Jens Weidmann and Olaf Scholz at a press breakfast on the sidelines of the Annual Meetings of the International Monetary Fund (IMF)

Weidmann allays trade dispute fears

Bundesbank President Jens Weidmann does not believe that the uncertainty generated by trade disputes – particularly between the United States and China – has thus far had any lasting impact on the global economy. Speaking at a joint press event with Federal Finance Minister Olaf Scholz on the sidelines of the Annual Meetings of the International Monetary Fund (IMF) in Bali, he said that, especially in European countries, the slight slowdown in growth is probably due to the normalisation of expansion rather than a consequence of the trade conflict.

At the same time, Mr Weidmann emphasised that the trade-restrictive measures undertaken thus far may very well adversely affect the real economy. He cited a Bundesbank study, according to which the punitive tariffs already introduced between the United States and China alone will probably see global trade shrink by 1%. In view of this, Mr Weidmann continued, we cannot expect to benefit from this trade dispute as lucky bystanders.

Downside risks predominate

As published in the latest edition of its World Economic Outlook, the IMF expects global real gross domestic product to grow by 3.7% this year and next year respectively. The slight downward revision of projections compared with the July figures is primarily attributable to price corrections for some emerging market economies, chiefly Argentina and Turkey. According to Mr Weidmann, however, their problems are, in essence, home-grown. That said, he continued, monetary policy normalisation in the United States has made the financing environment less hospitable overall for emerging market economies. The Bundesbank President added that, like the IMF, the Bundesbank believes that downside risks to the global economy predominate.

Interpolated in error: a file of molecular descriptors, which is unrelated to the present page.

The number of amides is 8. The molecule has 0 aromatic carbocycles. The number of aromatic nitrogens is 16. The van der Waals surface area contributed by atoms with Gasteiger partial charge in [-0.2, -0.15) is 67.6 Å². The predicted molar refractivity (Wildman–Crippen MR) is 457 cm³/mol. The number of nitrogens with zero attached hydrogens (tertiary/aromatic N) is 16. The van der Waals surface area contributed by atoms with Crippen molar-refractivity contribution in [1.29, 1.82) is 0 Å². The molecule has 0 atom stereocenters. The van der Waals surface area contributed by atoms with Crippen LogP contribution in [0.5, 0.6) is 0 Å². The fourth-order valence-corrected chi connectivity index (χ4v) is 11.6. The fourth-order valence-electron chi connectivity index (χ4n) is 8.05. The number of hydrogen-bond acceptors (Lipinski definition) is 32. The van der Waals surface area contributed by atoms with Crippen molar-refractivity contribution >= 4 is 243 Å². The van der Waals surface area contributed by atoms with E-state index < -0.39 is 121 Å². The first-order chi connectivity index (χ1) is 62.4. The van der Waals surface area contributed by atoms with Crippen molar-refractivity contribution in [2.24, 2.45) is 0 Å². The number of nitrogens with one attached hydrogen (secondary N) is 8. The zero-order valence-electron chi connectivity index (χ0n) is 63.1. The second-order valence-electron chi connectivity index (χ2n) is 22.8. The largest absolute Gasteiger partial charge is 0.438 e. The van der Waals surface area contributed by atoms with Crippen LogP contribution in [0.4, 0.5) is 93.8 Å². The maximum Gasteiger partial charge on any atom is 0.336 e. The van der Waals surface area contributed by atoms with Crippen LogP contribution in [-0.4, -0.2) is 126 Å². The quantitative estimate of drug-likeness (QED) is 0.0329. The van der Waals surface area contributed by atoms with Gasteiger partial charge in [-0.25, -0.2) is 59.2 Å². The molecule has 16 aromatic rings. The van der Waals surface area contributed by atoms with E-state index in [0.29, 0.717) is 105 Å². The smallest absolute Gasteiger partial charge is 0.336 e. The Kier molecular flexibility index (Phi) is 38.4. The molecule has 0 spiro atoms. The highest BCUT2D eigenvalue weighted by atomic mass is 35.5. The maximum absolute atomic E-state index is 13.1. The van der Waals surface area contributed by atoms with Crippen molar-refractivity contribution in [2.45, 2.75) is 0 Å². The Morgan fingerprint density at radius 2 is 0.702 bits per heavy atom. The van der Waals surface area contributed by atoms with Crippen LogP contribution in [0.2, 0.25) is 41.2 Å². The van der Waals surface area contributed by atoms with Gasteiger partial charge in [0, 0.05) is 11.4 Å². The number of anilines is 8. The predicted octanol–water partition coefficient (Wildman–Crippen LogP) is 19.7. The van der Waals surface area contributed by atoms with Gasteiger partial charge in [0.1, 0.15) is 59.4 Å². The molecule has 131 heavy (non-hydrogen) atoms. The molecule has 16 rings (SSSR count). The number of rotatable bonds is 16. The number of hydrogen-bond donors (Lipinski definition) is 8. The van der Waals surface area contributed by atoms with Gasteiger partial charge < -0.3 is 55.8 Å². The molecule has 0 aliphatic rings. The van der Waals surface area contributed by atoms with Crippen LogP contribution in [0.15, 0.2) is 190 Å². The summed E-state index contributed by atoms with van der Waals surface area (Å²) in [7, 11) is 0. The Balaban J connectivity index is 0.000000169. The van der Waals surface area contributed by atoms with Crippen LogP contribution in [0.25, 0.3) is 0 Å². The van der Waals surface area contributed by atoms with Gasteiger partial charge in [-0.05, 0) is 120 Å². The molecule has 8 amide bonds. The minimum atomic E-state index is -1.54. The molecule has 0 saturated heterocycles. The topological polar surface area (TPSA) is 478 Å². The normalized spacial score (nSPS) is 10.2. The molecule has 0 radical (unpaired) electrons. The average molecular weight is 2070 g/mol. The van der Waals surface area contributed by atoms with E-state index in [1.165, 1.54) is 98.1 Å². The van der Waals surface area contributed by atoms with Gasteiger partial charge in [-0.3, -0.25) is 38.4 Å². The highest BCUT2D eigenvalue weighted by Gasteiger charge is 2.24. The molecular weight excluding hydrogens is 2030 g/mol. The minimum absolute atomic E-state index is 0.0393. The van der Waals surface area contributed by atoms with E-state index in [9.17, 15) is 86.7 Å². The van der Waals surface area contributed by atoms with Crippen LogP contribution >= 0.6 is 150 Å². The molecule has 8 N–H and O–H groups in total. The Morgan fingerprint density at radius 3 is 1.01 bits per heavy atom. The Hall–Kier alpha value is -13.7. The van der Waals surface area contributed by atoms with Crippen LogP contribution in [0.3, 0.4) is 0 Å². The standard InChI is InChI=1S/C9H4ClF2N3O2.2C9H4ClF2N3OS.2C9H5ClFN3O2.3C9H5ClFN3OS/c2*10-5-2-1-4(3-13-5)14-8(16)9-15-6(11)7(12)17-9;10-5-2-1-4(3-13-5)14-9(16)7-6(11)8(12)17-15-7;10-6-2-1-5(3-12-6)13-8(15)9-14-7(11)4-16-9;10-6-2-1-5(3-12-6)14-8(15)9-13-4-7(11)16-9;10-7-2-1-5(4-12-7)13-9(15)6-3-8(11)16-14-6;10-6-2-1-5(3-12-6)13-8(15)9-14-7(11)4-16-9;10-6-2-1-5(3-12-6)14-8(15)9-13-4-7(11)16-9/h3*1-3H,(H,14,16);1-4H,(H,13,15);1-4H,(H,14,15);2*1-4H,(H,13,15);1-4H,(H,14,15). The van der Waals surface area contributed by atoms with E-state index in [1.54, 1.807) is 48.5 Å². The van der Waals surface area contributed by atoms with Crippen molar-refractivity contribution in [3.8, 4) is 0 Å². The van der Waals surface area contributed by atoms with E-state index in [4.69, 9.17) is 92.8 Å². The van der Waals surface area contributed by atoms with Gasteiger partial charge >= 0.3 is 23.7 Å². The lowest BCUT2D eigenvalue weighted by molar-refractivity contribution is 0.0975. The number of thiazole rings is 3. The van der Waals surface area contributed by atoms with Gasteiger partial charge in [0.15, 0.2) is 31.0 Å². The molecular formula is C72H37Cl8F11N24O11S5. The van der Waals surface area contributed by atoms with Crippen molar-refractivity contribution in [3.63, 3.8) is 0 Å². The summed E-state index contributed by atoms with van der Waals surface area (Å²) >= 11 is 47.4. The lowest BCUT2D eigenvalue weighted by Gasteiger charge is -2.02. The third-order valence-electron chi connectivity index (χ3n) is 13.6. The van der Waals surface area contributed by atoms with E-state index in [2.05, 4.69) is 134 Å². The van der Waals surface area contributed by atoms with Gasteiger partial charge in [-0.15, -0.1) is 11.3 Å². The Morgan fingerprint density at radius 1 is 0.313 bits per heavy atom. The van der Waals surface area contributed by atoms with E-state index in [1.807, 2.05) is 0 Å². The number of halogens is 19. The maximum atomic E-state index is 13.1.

European deposit insurance scheme at risk

Turning to Italy, Mr Weidmann cautioned Italian banks against holding too many government bonds on their balance sheets, observing that stocks of government bonds on said balance sheets have increased rather than decreased of late.

If a European deposit insurance scheme were to be introduced, Mr Weidmann noted, there would be a danger of this instrument also assuming liability for sovereign default risk. He explained that this is why, before a common deposit insurance scheme can be created, not only the stocks of non-performing loans on banks’ balance sheets need to be addressed but also the sovereign default risks. Mr Weidmann proposed abolishing the preferential regulatory treatment afforded to government bonds – in other words, bringing an end to the status quo in which banks are not required to hold capital against such government loans.